San Francisco-born Reuben Garrett Lucius “Rube” Goldberg, an American cartoonist, sculptor, author, engineer, and inventor, best known for satirical cartoons that depicted complicated devices that performed simple tasks in creatively complex ways.
But Goldberg, born on July 4, 1883, was also a visionary, who saw the impact of personalized communications decades before it occurred. His Forbes cover,“After Color TV: The Future of Home Entertainment,” from March 15, 1967 (below) depicts a family with each member engaged with its own mostly flat screen and targeted content – including the baby and cat. Recall that in 1967 the idea of the color TV, aka “talking furniture,” was still relatively new.
Future Family: Alone Together
Note the types of content, the different screens and the interactive controller used by the father. The baby’s wind-up truck does not have a chance.
The Fun of Getting There
Goldberg is associated with popular cartoons depicting gadgets that perform simple tasks in indirect or complicated but imaginative ways, giving rise to the term “Rube Goldberg machine” for s similar gadget or process. Goldberg received many honors in his lifetime, including a Pulitzer Prize for his political cartooning in 1948.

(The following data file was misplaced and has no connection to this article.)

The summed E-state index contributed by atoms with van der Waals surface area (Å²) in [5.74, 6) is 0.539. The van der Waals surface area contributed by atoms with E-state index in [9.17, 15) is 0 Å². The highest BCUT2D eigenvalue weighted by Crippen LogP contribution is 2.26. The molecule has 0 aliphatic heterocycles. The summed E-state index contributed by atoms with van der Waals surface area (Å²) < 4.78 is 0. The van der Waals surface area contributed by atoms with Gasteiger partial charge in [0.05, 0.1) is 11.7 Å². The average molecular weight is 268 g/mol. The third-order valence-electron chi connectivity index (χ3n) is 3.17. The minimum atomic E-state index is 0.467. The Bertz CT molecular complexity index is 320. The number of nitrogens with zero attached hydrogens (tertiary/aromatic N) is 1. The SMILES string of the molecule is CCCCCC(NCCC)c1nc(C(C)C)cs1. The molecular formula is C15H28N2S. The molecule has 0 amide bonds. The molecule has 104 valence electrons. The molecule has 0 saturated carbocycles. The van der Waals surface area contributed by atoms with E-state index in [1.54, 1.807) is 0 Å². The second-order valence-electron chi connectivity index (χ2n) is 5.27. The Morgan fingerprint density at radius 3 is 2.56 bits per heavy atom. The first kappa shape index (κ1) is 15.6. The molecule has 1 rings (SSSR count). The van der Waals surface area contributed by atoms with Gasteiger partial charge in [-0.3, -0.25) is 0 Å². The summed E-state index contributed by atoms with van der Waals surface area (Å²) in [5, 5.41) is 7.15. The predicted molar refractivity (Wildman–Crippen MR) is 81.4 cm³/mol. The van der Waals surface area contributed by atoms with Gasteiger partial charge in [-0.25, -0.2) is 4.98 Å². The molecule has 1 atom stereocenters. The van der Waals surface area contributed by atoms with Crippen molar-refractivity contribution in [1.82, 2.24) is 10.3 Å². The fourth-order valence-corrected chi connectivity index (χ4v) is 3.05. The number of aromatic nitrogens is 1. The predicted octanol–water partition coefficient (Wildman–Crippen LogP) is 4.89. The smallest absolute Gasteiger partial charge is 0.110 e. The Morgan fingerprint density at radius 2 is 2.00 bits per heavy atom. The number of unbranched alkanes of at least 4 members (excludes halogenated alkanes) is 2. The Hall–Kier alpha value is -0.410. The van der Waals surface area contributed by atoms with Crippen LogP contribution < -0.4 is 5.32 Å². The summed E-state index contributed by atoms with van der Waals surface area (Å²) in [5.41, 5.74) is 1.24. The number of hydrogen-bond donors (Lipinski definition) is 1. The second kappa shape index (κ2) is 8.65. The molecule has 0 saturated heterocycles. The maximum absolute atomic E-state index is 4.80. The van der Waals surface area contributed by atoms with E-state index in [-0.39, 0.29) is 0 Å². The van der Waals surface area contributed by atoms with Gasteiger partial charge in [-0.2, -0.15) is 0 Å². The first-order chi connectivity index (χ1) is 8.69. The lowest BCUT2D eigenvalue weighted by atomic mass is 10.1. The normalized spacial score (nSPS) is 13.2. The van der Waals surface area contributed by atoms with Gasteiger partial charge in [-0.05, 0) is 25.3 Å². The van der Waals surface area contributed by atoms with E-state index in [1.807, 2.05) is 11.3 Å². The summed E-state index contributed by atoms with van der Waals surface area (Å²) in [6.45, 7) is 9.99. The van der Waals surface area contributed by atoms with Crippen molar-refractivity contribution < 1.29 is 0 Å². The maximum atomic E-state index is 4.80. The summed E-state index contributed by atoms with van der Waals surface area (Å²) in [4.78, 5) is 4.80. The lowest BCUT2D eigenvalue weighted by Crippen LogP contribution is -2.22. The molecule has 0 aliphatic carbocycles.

He is the inspiration for various international competitions, known as Rube Goldberg Machine Contests, which challenge participants to make a complicated machine to perform a simple task (kind of the opposite of an invention, which attempts to solve a problem or improve efficiency).
The contest, in which college or high school students build devices to complete a simple task in a minimum of twenty steps in the style of Goldberg, is held throughout the United States, and local winners are eligible to compete in the national contest.
Rube Goldberg reminds us that how a simple problem gets solved can be as fascinating as the solution.